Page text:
The short answer – very.
I realize that this is not a great way to start most blog posts, however, direct the question or however simple the answer.Imagine if The Sixth Sense started with a disclaimer that described Bruce Willis as a ghost. Shocker, right? Oh and don’t mind the spoiler, because if you still haven’t seen it, then it’s most likely your fault.
Now that I’ve sorted out the TL;DR version for people with an attention disorder, let us dive deeper into the topic at hand. The question presented itself, thanks to a recent fight that I had with my wife, pretty much single-handedly!
Oh, don’t be alarmed! We are in the COVID era. Who else would you expect me to squabble with, and what else would I do?
Well, never mind the topic of discussion that evolved into the argument, and eventually, the fight. The critical observation here was the root cause for the flying tempers. Believe it or not, it all boiled down to how much either of us listened, or well, didn’t listen in this particular case.
It is not a glaring revelation that most fights occur because people do not listen to one another. That is a given. Also, it’s kind of hard to listen to one another when the decibels are just playing their version of an acoustic see-saw! What I am hinting at is the inability of people to listen to ‘themselves’.
Don’t worry! We are not about to take this conversation into the philosophical. Nor am I referring to some ridiculous hearing disability that is probably not real. Though, if I had to go by the sort of crap that spewed out of Rakhi Sawant’s mouth, I’m sure that she is ‘physically’ unable to hear herself
We are so committed to putting our point across the table that we seldom pay attention to the actual words that we use and the tone that accompanies them. It IS sometimes a curse to have thoughts that race ahead of your tongue because when the latter cannot keep up, it starts to compensate with an aggressive tone.
So what REALLY happens in a fight then, apart from a mutual waste of quality time? It does start with a discussion, but somewhere in between, we start searching for specific words that we aren’t hearing, but are expecting.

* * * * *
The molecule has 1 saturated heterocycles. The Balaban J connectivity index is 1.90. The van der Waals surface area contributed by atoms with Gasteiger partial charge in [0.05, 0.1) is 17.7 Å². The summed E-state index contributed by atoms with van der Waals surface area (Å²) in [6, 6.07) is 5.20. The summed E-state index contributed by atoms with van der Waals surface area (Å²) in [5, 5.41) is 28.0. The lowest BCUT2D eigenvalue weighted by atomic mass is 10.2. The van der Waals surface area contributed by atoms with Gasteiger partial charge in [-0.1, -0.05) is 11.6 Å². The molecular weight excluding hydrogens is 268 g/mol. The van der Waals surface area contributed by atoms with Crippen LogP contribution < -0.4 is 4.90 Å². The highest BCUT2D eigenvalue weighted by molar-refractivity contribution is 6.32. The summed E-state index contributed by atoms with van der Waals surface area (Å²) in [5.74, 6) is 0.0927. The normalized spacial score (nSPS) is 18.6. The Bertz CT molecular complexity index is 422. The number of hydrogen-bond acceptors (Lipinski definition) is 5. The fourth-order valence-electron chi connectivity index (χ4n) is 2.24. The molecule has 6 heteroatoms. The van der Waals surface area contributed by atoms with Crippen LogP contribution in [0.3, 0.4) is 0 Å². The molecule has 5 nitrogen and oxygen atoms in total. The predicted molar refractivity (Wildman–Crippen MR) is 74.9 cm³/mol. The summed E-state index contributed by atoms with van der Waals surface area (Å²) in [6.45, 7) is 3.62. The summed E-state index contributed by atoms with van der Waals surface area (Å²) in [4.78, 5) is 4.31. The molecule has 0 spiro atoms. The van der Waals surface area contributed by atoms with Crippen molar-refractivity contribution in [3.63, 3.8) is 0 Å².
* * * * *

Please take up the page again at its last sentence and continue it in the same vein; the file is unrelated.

What sort of twisted way of communicating is this? We say we listen, but our minds are already pre-conditioned to expect an answer. All that we do, is match the auditory signals to that expectation.
Wait, so are we saying that in most cases, we don’t listen to the person talking to us, but instead to the little voice in our head, that’s shouting out random prompts?
So then, what does it take to listen, and I mean ‘really’ listen?
Quite simple. When someone talks to you, just take it in. There is a time to ingest information, and then there is a time to digest it. While discussing something important, take your time to absorb the content fully before you start preparing your response. It’s quite funny that we practise this very same technique while tackling interviews, but deem it too inferior to apply in day-to-day life!
And I know this because I’ve been on the other side of this problem, while hiring resources for work. Nothing ticks me off worse than a candidate who JUST won’t listen, and yet when it comes to personal conversations, how do I end up being so thick-headed? We learnt some of these basics in our childhood, didn’t we? Then why did we forget them along the way?
The answer in my head is two-fold. On one side, we have the dominant streak of social and mass media that’s built on the foundation of throwing ideas out there, with utter disregard for sentiments, balanced conversations, or logical arguments.
All of which is expertly exemplified by Arnab Goes-whammy!
The second side of this answer is the sheer lack of re-calibration. We’ve been trained on how to appear for job interviews, how to behave in an office, how to talk to clients, and how to act as leaders. But no one ever bothered to help us re-calibrate how we behave in life post-school. One does need to undo the damage dealt by the likes of Twitter and Facebook to the way we communicate with people.
This is not entirely true, by the way. Parents do continue to give us meaningful advice on how to behave in life, but how do I say this?Their advice is similar to the instruction manual that comes with a new device. We all think we don’t need it, until something breaks.
So yeah, there isn’t a guideline or a rulebook that teaches us to re-learn the things that we forget, and that is why, to listen, is a difficult task. Almost as difficult as writing a nine-hundred-word article on a concept that takes most of us more than a lifetime to master.
But don’t worry! Where there is a cheat, there is a way; and here’s a neat little solution to this pesky little problem –
If you find it too hard to listen, then just shut the **** up. (No clue why WordPress decided to mask the word ‘hell’. They can’t all be Christians!)